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Annapolis

Annapolis City Council extends outdoor dining through October

Restaurants will be allowed to continue offering outdoor dining in designated parking lots and spaces through the end of October.

The Annapolis City Council reconsidered resolution R-22-22 Monday night and passed it unanimously, clearing the way for restaurants to continue serving guests in the areas known as recovery zones in the Historic District, Eastport and elsewhere.

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The legislation requires city staff to conduct a pilot study over the next six months to determine the impact of the outdoor dining program on residents and nearby communities. An initial version of the bill was passed April 11, but the permit would have expired in June during peak outdoor dining season.

During the extended period, an “enormous amount of legislative effort” will go toward overhauling the city’s outdoor dining code, said Alderman Ross Arnett, a Democrat from Ward 8, who sponsored the resolution.

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“We need to be careful ... that we’re not doing things that are going to have unintended consequences,” Arnett said.

Monica Jones, a Fifth Street resident, was among a group of residents who testified against the resolution.

Jones has made “numerous complaints” to city staff, her alderman and others about the noise caused by outdoor diners at a restaurant near her home in Eastport.

“The noise is deafening, and it is affecting every aspect of my life,” Jones said. “I can find no peace whatsoever. The city is choosing business and money over its residents. I ask that you not allow this to happen to Eastport.”

The council approved an amendment to the bill that authorizes the city’s director of Planning and Zoning to establish rules and regulations related to outdoor dining, including establishing an application fee of up to $4,228 for applicants who wish to use private parking lots for dining.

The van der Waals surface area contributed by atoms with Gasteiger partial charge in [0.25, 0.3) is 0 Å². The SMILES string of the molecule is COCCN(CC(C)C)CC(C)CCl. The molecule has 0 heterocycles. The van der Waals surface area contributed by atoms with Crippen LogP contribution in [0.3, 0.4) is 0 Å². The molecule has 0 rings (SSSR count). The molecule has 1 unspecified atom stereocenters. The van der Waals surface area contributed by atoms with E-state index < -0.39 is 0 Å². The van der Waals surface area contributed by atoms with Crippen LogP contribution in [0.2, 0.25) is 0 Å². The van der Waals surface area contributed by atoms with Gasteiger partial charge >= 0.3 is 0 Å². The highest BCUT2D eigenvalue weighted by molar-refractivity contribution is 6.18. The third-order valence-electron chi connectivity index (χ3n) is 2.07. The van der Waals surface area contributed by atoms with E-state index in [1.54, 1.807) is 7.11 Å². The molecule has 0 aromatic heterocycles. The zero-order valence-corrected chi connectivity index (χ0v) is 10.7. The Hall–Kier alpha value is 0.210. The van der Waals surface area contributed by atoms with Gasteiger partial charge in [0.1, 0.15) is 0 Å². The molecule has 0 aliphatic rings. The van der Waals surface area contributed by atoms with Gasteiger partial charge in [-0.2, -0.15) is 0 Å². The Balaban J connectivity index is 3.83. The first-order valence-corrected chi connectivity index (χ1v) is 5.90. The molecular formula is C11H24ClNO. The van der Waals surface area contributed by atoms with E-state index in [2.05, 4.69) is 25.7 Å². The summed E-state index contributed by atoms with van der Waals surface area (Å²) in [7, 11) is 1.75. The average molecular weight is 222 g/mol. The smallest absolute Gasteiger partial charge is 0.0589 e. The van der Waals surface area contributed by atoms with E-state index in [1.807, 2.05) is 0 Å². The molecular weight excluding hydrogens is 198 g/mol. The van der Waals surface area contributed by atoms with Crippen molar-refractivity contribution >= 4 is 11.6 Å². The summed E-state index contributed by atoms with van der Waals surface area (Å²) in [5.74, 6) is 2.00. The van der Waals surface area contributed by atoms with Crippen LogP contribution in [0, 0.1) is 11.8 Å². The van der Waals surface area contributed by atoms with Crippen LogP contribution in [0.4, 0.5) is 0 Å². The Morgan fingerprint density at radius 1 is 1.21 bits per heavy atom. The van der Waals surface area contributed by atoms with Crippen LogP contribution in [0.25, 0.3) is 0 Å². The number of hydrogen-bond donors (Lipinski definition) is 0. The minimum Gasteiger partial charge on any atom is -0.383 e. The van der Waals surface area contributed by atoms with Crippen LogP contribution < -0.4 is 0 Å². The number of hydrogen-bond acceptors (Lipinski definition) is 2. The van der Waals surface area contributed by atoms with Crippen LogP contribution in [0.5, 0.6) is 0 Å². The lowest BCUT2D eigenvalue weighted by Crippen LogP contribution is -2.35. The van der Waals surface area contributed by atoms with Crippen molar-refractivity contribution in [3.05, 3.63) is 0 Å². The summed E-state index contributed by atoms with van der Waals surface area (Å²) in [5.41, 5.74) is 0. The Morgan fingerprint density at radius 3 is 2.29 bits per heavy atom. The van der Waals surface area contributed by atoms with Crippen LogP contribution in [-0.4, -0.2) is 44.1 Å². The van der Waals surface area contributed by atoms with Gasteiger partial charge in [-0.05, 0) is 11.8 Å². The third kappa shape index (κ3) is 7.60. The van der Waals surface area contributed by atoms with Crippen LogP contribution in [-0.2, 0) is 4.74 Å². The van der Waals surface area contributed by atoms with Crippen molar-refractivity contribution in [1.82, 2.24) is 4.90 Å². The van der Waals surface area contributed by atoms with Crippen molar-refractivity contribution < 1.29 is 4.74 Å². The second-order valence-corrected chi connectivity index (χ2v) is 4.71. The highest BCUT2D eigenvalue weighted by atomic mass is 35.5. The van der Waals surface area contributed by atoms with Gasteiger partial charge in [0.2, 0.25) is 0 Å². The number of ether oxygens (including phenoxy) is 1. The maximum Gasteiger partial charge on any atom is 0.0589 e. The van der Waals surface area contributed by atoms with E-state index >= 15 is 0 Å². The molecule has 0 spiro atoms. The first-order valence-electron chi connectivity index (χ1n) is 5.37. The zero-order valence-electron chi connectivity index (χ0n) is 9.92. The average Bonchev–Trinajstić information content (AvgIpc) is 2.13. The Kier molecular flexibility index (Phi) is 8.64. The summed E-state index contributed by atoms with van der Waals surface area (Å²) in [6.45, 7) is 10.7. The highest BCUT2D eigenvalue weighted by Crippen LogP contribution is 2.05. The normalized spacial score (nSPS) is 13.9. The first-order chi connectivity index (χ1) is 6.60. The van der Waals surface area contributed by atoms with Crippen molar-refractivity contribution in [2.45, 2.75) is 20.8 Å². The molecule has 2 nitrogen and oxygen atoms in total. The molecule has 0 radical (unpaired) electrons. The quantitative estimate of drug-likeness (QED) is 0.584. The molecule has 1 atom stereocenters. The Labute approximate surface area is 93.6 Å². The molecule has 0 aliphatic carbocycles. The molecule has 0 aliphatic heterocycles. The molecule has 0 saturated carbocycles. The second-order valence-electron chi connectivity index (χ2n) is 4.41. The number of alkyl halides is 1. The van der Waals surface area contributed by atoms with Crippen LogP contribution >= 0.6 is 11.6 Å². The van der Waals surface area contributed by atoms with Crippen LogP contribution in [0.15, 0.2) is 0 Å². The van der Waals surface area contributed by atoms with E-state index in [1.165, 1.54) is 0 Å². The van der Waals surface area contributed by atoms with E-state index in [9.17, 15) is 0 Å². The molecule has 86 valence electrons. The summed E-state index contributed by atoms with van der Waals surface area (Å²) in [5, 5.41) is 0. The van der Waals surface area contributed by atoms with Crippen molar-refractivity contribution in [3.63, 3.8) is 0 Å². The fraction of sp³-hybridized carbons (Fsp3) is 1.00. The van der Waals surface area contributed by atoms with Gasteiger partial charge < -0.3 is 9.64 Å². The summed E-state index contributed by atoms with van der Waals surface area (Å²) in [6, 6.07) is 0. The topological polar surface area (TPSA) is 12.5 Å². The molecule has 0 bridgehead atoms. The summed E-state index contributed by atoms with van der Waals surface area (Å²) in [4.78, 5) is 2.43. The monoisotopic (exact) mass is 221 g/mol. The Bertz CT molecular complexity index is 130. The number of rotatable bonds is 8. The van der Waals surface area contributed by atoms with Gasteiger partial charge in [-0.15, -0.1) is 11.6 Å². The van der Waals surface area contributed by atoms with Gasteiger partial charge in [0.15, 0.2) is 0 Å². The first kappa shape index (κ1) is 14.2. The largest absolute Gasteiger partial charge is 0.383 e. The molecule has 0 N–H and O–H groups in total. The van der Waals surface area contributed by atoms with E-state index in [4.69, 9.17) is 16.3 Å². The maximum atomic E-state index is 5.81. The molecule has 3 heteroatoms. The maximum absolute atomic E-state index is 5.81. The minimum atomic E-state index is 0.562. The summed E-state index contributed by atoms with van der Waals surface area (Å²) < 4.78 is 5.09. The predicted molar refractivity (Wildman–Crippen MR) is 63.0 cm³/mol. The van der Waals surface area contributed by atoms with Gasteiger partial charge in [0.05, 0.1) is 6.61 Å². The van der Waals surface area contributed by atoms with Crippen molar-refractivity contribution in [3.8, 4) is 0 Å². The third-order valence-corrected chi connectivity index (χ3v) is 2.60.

The revenue from these applications will go into the city’s parking fund to provide transit alternatives.

“If you’re going to displace parking, you should pay into a parking fund so we can mobilize people to other parking assets,” said Mayor Gavin Buckley, who sponsored the amendment.

Alderman Rob Savidge, a Democrat from Ward 7, supported the extension of outdoor dining, in part, to allow new Planning and Zoning Director Michael LaPlace enough time to start his job and promulgate outdoor dining rules.

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“It’s unfair to him,” Savidge said of La Place, the former head of planning in Princeton, New Jersey, who will be sworn in May 9. “I don’t think it’s going to hurt us to give him more time.”

City resident, Frank Smollen, of Chesapeake Avenue, questioned why the city would need to study outdoor dining over the summer when it has been permitted for more than a year during the pandemic.

Alderman DaJuan Gay, a Ward 6 Democrat, agreed that the city has had time to study the issue, adding that he supported outdoor dining but worried that extending it six months would increase tension between the council, the community and restaurants.

“My fear is at the end of the time period, you’re gonna say, ‘Well, let’s make it permanent,’” Smollen said. “I think that’s what’s on the agenda.”

Alderwoman Elly Tierney, a Ward 1 Democrat, empathized with the frustrations of residents, admitting the city has “exhausted the patience” of those who live near outdoor dining establishments. Tierney introduced an amendment two weeks ago to shorten the study period to two months, but Arnett and other council members agreed it was not enough time.

“I can’t understand why we can’t this done in six weeks,” Tierney said.

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The council also approved another bill related to outdoor dining sponsored by Tierney. The ordinance, O-13-22, adds leased on-street parking spaces, also known as parklets, to the definition of a sidewalk cafe in the City Code.

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Sidewalk cafes are defined in the code as “any area situated on a public sidewalk where food, refreshments, and/or beverages are sold by a restaurant, delicatessen, ice cream shop or coffee shop.” The definition now includes parking spaces on city streets.

During the pandemic, the city established recovery zones that included sidewalk cafes and some parklets on Main Street, Maryland Avenue and other streets at no charge to businesses.

The city recently launched an application process for businesses to begin leasing up to two parking spaces on city-owned streets for outdoor dining. The Office of Economic Development has set daily lease rates at $50 in the Historic District, $30 in the Arts District, $35 for West Street and $19 in Eastport.

These fees are separate from the application fee for private lots and could change over time, Tierney said.

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Waived permitting

The council passed two bills to waive permitting fees for an HVAC renovation project at Bates Middle School and another for the docking fees for ships taking part in the Annapolis UpRigging: Maritime and Heritage Festival next month.

Two other bills received final approval, including one to tighten enforcement on mooring balls that are leased in city waters and another that updates the permitting process for special events that take place on city property.


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